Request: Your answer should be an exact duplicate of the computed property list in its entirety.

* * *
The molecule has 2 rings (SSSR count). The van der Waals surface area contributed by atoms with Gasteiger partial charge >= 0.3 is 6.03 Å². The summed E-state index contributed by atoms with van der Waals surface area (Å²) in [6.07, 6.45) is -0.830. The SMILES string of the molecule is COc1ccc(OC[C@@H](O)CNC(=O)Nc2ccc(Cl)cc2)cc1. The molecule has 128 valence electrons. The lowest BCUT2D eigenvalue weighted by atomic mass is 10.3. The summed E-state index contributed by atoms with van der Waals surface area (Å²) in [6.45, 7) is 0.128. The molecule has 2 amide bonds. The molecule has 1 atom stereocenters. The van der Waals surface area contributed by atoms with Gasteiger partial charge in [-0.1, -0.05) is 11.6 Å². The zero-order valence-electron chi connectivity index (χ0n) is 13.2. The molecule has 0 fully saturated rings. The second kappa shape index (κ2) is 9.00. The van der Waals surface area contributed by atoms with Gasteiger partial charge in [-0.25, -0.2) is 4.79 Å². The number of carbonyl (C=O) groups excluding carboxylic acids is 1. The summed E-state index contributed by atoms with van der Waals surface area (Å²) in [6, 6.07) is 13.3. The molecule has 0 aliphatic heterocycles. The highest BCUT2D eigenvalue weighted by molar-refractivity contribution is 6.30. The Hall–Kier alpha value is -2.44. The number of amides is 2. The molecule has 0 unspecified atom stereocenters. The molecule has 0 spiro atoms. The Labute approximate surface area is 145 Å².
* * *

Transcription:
The molecule has 2 rings (SSSR count). The van der Waals surface area contributed by atoms with Gasteiger partial charge >= 0.3 is 6.03 Å². The summed E-state index contributed by atoms with van der Waals surface area (Å²) in [6.07, 6.45) is -0.830. The SMILES string of the molecule is COc1ccc(OC[C@@H](O)CNC(=O)Nc2ccc(Cl)cc2)cc1. The molecule has 128 valence electrons. The lowest BCUT2D eigenvalue weighted by atomic mass is 10.3. The summed E-state index contributed by atoms with van der Waals surface area (Å²) in [6.45, 7) is 0.128. The molecule has 2 amide bonds. The molecule has 1 atom stereocenters. The van der Waals surface area contributed by atoms with Gasteiger partial charge in [-0.1, -0.05) is 11.6 Å². The zero-order valence-electron chi connectivity index (χ0n) is 13.2. The molecule has 0 fully saturated rings. The second kappa shape index (κ2) is 9.00. The van der Waals surface area contributed by atoms with Gasteiger partial charge in [-0.25, -0.2) is 4.79 Å². The number of carbonyl (C=O) groups excluding carboxylic acids is 1. The summed E-state index contributed by atoms with van der Waals surface area (Å²) in [6, 6.07) is 13.3. The molecule has 0 aliphatic heterocycles. The highest BCUT2D eigenvalue weighted by molar-refractivity contribution is 6.30. The Hall–Kier alpha value is -2.44. The number of amides is 2. The molecule has 0 unspecified atom stereocenters. The molecule has 0 spiro atoms. The Labute approximate surface area is 145 Å².